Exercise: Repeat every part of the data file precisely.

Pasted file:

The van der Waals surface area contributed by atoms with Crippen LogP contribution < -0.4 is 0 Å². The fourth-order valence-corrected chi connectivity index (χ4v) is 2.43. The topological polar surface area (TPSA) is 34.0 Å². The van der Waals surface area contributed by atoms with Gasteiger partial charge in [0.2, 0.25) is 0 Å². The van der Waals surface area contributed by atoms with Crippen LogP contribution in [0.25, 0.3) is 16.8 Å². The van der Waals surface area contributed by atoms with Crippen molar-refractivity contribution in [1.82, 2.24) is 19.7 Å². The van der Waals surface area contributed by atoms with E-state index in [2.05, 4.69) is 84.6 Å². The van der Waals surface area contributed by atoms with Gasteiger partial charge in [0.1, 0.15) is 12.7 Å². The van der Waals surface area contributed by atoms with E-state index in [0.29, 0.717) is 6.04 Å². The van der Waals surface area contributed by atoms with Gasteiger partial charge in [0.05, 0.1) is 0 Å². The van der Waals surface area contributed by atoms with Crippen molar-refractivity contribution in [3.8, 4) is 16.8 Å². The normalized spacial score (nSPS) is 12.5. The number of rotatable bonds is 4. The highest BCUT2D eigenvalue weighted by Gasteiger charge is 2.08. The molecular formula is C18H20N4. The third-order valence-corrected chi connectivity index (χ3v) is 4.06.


The van der Waals surface area contributed by atoms with Crippen LogP contribution < -0.4 is 0 Å². The fourth-order valence-corrected chi connectivity index (χ4v) is 2.43. The topological polar surface area (TPSA) is 34.0 Å². The van der Waals surface area contributed by atoms with Gasteiger partial charge in [0.2, 0.25) is 0 Å². The van der Waals surface area contributed by atoms with Crippen LogP contribution in [0.25, 0.3) is 16.8 Å². The van der Waals surface area contributed by atoms with Crippen molar-refractivity contribution in [1.82, 2.24) is 19.7 Å². The van der Waals surface area contributed by atoms with E-state index in [2.05, 4.69) is 84.6 Å². The van der Waals surface area contributed by atoms with Gasteiger partial charge in [0.1, 0.15) is 12.7 Å². The van der Waals surface area contributed by atoms with E-state index in [0.29, 0.717) is 6.04 Å². The van der Waals surface area contributed by atoms with Gasteiger partial charge in [0.05, 0.1) is 0 Å². The van der Waals surface area contributed by atoms with Crippen molar-refractivity contribution in [3.8, 4) is 16.8 Å². The normalized spacial score (nSPS) is 12.5. The number of rotatable bonds is 4. The highest BCUT2D eigenvalue weighted by Gasteiger charge is 2.08. The molecular formula is C18H20N4. The third-order valence-corrected chi connectivity index (χ3v) is 4.06.